METHODS: We conducted a 2-part study consisting of an online survey and patient chart review from March 1, 2019, to March 25, 2019, of physicians managing patients with advanced NSCLC. Respondents qualified for this study if they managed at least 5 patients with advanced NSCLC per month and had diagnosed at least 1 patient with advanced NSCLC in the 12 months before the survey. A total of 150 physicians completed the survey; before completing the survey, they were instructed to review between 4 and 8 charts of patients with stage IV NSCLC from their list of active patients.

RESULTS: A total of 150 practicing oncologists who manage patients with advanced NSCLC responded to the survey and reviewed a total of 815 patient charts. Of these 815 patients, 812 (99.6%) were tested for at least 1 biomarker, including 73% of patients who were tested for EGFR, 70% tested for ALK, 58% tested for BRAF V600E, and 38% of patients tested for ROS1, by FDA-approved diagnostic tests. In all, 185 (83%) patients who tested positive for EGFR and 60 (83%) patients who tested positive for ALK received an FDA-approved targeted therapy for their biomarker. A total of 98 (65%) physicians responded that the patient’s insurance coverage factored into their decision to order diagnostic tests and 69 (45%) physicians responded that cost or the patient’s insurance coverage could influence them not to prescribe an indicated targeted therapy.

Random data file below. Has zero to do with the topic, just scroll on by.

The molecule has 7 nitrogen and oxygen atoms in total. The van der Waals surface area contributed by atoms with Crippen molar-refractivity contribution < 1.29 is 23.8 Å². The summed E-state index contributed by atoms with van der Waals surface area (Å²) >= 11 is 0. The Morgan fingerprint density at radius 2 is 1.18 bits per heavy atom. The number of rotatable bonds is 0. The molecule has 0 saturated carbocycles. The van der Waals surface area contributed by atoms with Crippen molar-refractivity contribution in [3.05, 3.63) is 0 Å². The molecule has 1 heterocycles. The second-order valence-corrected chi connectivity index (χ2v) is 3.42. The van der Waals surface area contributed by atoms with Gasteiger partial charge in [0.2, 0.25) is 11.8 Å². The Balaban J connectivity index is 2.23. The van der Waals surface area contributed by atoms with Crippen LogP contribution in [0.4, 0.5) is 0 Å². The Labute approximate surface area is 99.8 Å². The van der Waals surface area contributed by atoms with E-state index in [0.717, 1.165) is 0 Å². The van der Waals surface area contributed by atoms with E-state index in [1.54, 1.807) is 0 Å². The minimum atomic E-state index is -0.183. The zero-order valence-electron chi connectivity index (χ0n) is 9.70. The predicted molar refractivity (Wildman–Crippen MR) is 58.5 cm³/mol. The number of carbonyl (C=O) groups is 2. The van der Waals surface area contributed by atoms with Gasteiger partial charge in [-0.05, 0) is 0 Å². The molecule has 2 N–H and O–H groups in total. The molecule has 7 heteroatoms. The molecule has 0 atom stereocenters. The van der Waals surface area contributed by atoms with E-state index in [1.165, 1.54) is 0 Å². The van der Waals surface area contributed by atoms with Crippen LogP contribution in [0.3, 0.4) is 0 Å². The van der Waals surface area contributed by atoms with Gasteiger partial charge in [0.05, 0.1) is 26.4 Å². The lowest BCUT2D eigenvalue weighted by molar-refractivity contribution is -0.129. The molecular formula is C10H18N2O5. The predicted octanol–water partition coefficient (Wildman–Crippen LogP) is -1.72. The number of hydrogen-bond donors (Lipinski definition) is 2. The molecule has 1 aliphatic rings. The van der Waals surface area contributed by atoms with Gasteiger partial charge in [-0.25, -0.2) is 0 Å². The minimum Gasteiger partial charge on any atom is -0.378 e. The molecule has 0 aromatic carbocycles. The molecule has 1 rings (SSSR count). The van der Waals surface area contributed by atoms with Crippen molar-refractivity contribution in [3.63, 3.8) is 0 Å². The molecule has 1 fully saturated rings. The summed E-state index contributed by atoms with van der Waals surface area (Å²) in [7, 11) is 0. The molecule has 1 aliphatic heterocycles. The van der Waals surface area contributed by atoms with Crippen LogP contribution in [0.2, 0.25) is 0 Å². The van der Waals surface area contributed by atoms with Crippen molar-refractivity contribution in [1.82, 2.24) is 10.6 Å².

CONCLUSION: The survey results indicate that diagnostic testing has become routine in the treatment of patients with advanced NSCLC, the use of FDA-approved diagnostic tests has increased, and insurance coverage and cost influence patient access to diagnostic testing as well as to targeted treatment options.

KEY WORDS: advanced NSCLC, diagnostic tests, FDA-approved tests, insurance coverage, laboratory-­developed tests, lung cancer biomarkers, physician decision-making, targeted therapies

Am Health Drug Benefits.